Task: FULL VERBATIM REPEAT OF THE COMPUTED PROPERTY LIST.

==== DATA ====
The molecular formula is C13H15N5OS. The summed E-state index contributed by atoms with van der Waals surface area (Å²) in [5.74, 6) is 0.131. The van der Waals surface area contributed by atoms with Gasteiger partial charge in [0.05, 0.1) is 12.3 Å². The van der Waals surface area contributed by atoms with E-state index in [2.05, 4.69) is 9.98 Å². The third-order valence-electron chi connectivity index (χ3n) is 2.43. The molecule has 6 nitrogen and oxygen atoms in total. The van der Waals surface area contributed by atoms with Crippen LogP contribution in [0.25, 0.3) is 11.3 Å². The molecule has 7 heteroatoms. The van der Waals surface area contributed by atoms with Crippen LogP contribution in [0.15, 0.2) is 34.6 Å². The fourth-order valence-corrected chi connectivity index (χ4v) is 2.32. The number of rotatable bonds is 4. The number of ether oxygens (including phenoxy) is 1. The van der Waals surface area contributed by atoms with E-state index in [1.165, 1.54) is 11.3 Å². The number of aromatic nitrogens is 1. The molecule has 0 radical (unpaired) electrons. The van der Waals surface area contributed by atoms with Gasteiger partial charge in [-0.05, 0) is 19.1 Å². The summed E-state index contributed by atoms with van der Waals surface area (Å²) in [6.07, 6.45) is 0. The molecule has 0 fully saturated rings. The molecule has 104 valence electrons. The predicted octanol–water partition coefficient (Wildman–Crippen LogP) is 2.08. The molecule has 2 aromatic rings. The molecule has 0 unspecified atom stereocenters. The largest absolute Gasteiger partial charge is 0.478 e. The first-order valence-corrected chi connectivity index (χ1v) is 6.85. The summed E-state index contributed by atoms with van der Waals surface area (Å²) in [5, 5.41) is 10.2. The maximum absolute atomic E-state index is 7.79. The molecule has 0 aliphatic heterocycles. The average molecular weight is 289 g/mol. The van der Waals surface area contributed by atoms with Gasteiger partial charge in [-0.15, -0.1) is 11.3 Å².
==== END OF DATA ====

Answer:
The molecular formula is C13H15N5OS. The summed E-state index contributed by atoms with van der Waals surface area (Å²) in [5.74, 6) is 0.131. The van der Waals surface area contributed by atoms with Gasteiger partial charge in [0.05, 0.1) is 12.3 Å². The van der Waals surface area contributed by atoms with E-state index in [2.05, 4.69) is 9.98 Å². The third-order valence-electron chi connectivity index (χ3n) is 2.43. The molecule has 6 nitrogen and oxygen atoms in total. The van der Waals surface area contributed by atoms with Crippen LogP contribution in [0.25, 0.3) is 11.3 Å². The molecule has 7 heteroatoms. The van der Waals surface area contributed by atoms with Crippen LogP contribution in [0.15, 0.2) is 34.6 Å². The fourth-order valence-corrected chi connectivity index (χ4v) is 2.32. The number of rotatable bonds is 4. The number of ether oxygens (including phenoxy) is 1. The van der Waals surface area contributed by atoms with E-state index in [1.165, 1.54) is 11.3 Å². The number of aromatic nitrogens is 1. The molecule has 0 radical (unpaired) electrons. The van der Waals surface area contributed by atoms with Gasteiger partial charge in [-0.05, 0) is 19.1 Å². The summed E-state index contributed by atoms with van der Waals surface area (Å²) in [6.07, 6.45) is 0. The molecule has 0 fully saturated rings. The molecule has 104 valence electrons. The predicted octanol–water partition coefficient (Wildman–Crippen LogP) is 2.08. The molecule has 2 aromatic rings. The molecule has 0 unspecified atom stereocenters. The largest absolute Gasteiger partial charge is 0.478 e. The first-order valence-corrected chi connectivity index (χ1v) is 6.85. The summed E-state index contributed by atoms with van der Waals surface area (Å²) in [5, 5.41) is 10.2. The maximum absolute atomic E-state index is 7.79. The molecule has 0 aliphatic heterocycles. The average molecular weight is 289 g/mol. The van der Waals surface area contributed by atoms with Gasteiger partial charge in [-0.15, -0.1) is 11.3 Å².